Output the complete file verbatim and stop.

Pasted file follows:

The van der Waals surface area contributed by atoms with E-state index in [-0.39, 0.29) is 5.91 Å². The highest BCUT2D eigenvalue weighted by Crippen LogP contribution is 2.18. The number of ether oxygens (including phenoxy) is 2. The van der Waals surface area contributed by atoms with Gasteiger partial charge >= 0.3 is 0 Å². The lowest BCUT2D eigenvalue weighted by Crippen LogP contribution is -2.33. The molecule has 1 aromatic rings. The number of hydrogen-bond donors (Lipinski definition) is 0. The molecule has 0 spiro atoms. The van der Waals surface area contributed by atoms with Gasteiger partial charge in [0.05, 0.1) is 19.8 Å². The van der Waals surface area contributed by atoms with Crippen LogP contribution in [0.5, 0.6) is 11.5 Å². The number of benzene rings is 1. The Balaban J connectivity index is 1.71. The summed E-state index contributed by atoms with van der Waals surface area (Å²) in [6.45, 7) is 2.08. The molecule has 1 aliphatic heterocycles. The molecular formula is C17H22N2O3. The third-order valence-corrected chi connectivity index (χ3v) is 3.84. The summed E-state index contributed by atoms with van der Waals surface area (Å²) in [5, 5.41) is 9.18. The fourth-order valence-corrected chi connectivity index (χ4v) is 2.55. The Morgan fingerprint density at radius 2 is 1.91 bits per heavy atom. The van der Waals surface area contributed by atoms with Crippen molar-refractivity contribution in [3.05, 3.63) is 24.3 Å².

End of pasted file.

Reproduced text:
The van der Waals surface area contributed by atoms with E-state index in [-0.39, 0.29) is 5.91 Å². The highest BCUT2D eigenvalue weighted by Crippen LogP contribution is 2.18. The number of ether oxygens (including phenoxy) is 2. The van der Waals surface area contributed by atoms with Gasteiger partial charge >= 0.3 is 0 Å². The lowest BCUT2D eigenvalue weighted by Crippen LogP contribution is -2.33. The molecule has 1 aromatic rings. The number of hydrogen-bond donors (Lipinski definition) is 0. The molecule has 0 spiro atoms. The van der Waals surface area contributed by atoms with Gasteiger partial charge in [0.05, 0.1) is 19.8 Å². The van der Waals surface area contributed by atoms with Crippen LogP contribution in [0.5, 0.6) is 11.5 Å². The number of benzene rings is 1. The Balaban J connectivity index is 1.71. The summed E-state index contributed by atoms with van der Waals surface area (Å²) in [6.45, 7) is 2.08. The molecule has 1 aliphatic heterocycles. The molecular formula is C17H22N2O3. The third-order valence-corrected chi connectivity index (χ3v) is 3.84. The summed E-state index contributed by atoms with van der Waals surface area (Å²) in [5, 5.41) is 9.18. The fourth-order valence-corrected chi connectivity index (χ4v) is 2.55. The Morgan fingerprint density at radius 2 is 1.91 bits per heavy atom. The van der Waals surface area contributed by atoms with Crippen molar-refractivity contribution in [3.05, 3.63) is 24.3 Å².